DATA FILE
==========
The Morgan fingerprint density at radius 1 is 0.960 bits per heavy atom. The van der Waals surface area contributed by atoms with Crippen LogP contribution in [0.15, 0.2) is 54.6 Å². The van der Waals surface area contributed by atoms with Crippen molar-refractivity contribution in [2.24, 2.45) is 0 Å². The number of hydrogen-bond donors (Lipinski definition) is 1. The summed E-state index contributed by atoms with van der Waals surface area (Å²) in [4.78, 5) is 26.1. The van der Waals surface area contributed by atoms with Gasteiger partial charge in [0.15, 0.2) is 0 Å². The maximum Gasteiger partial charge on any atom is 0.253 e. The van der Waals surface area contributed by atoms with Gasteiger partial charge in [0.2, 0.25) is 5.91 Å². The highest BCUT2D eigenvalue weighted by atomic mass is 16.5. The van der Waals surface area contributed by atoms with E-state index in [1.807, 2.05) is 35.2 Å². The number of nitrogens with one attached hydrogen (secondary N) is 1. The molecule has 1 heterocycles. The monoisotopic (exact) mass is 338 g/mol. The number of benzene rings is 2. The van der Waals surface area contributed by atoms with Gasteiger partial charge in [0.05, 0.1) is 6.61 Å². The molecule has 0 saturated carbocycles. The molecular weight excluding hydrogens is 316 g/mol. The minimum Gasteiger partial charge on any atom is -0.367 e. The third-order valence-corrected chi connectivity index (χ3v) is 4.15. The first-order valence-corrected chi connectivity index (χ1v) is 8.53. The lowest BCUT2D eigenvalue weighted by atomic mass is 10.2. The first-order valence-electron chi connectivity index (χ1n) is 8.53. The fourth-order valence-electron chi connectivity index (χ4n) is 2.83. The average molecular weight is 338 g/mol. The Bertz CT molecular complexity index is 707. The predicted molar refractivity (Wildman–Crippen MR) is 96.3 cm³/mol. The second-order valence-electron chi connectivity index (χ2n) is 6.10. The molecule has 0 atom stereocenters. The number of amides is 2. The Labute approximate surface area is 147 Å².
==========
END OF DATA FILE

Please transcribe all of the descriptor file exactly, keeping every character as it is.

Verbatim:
The Morgan fingerprint density at radius 1 is 0.960 bits per heavy atom. The van der Waals surface area contributed by atoms with Crippen LogP contribution in [0.15, 0.2) is 54.6 Å². The van der Waals surface area contributed by atoms with Crippen molar-refractivity contribution in [2.24, 2.45) is 0 Å². The number of hydrogen-bond donors (Lipinski definition) is 1. The summed E-state index contributed by atoms with van der Waals surface area (Å²) in [4.78, 5) is 26.1. The van der Waals surface area contributed by atoms with Gasteiger partial charge in [0.15, 0.2) is 0 Å². The maximum Gasteiger partial charge on any atom is 0.253 e. The van der Waals surface area contributed by atoms with Gasteiger partial charge in [0.2, 0.25) is 5.91 Å². The highest BCUT2D eigenvalue weighted by atomic mass is 16.5. The van der Waals surface area contributed by atoms with E-state index in [1.807, 2.05) is 35.2 Å². The number of nitrogens with one attached hydrogen (secondary N) is 1. The molecule has 1 heterocycles. The monoisotopic (exact) mass is 338 g/mol. The number of benzene rings is 2. The van der Waals surface area contributed by atoms with Gasteiger partial charge in [0.05, 0.1) is 6.61 Å². The molecule has 0 saturated carbocycles. The molecular weight excluding hydrogens is 316 g/mol. The minimum Gasteiger partial charge on any atom is -0.367 e. The third-order valence-corrected chi connectivity index (χ3v) is 4.15. The first-order valence-corrected chi connectivity index (χ1v) is 8.53. The lowest BCUT2D eigenvalue weighted by atomic mass is 10.2. The first-order valence-electron chi connectivity index (χ1n) is 8.53. The fourth-order valence-electron chi connectivity index (χ4n) is 2.83. The average molecular weight is 338 g/mol. The Bertz CT molecular complexity index is 707. The predicted molar refractivity (Wildman–Crippen MR) is 96.3 cm³/mol. The second-order valence-electron chi connectivity index (χ2n) is 6.10. The molecule has 0 atom stereocenters. The number of amides is 2. The Labute approximate surface area is 147 Å².